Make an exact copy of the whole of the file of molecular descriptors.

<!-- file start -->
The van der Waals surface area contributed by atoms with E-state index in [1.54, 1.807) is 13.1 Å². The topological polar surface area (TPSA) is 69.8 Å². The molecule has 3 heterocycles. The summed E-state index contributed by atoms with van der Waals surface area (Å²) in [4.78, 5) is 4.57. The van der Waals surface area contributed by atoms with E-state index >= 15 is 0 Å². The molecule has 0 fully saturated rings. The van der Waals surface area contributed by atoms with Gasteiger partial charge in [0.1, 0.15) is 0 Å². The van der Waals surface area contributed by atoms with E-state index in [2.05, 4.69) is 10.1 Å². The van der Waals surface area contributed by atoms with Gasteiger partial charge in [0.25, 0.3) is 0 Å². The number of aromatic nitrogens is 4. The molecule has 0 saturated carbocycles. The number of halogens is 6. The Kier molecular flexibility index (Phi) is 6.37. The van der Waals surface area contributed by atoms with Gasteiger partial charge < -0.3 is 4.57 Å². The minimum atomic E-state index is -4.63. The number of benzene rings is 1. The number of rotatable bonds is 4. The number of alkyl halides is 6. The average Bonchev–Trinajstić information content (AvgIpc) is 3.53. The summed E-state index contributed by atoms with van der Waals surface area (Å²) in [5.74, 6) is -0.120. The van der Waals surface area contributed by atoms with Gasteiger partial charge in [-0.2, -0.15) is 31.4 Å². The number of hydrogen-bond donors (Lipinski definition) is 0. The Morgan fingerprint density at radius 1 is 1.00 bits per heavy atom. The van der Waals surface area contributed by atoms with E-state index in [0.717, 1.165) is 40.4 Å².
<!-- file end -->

The van der Waals surface area contributed by atoms with E-state index in [1.54, 1.807) is 13.1 Å². The topological polar surface area (TPSA) is 69.8 Å². The molecule has 3 heterocycles. The summed E-state index contributed by atoms with van der Waals surface area (Å²) in [4.78, 5) is 4.57. The van der Waals surface area contributed by atoms with E-state index >= 15 is 0 Å². The molecule has 0 fully saturated rings. The van der Waals surface area contributed by atoms with Gasteiger partial charge in [0.1, 0.15) is 0 Å². The van der Waals surface area contributed by atoms with E-state index in [2.05, 4.69) is 10.1 Å². The van der Waals surface area contributed by atoms with Gasteiger partial charge in [0.25, 0.3) is 0 Å². The number of aromatic nitrogens is 4. The molecule has 0 saturated carbocycles. The number of halogens is 6. The Kier molecular flexibility index (Phi) is 6.37. The van der Waals surface area contributed by atoms with Gasteiger partial charge < -0.3 is 4.57 Å². The minimum atomic E-state index is -4.63. The number of benzene rings is 1. The number of rotatable bonds is 4. The number of alkyl halides is 6. The average Bonchev–Trinajstić information content (AvgIpc) is 3.53. The summed E-state index contributed by atoms with van der Waals surface area (Å²) in [5.74, 6) is -0.120. The van der Waals surface area contributed by atoms with Gasteiger partial charge in [-0.2, -0.15) is 31.4 Å². The number of hydrogen-bond donors (Lipinski definition) is 0. The Morgan fingerprint density at radius 1 is 1.00 bits per heavy atom. The van der Waals surface area contributed by atoms with E-state index in [0.717, 1.165) is 40.4 Å².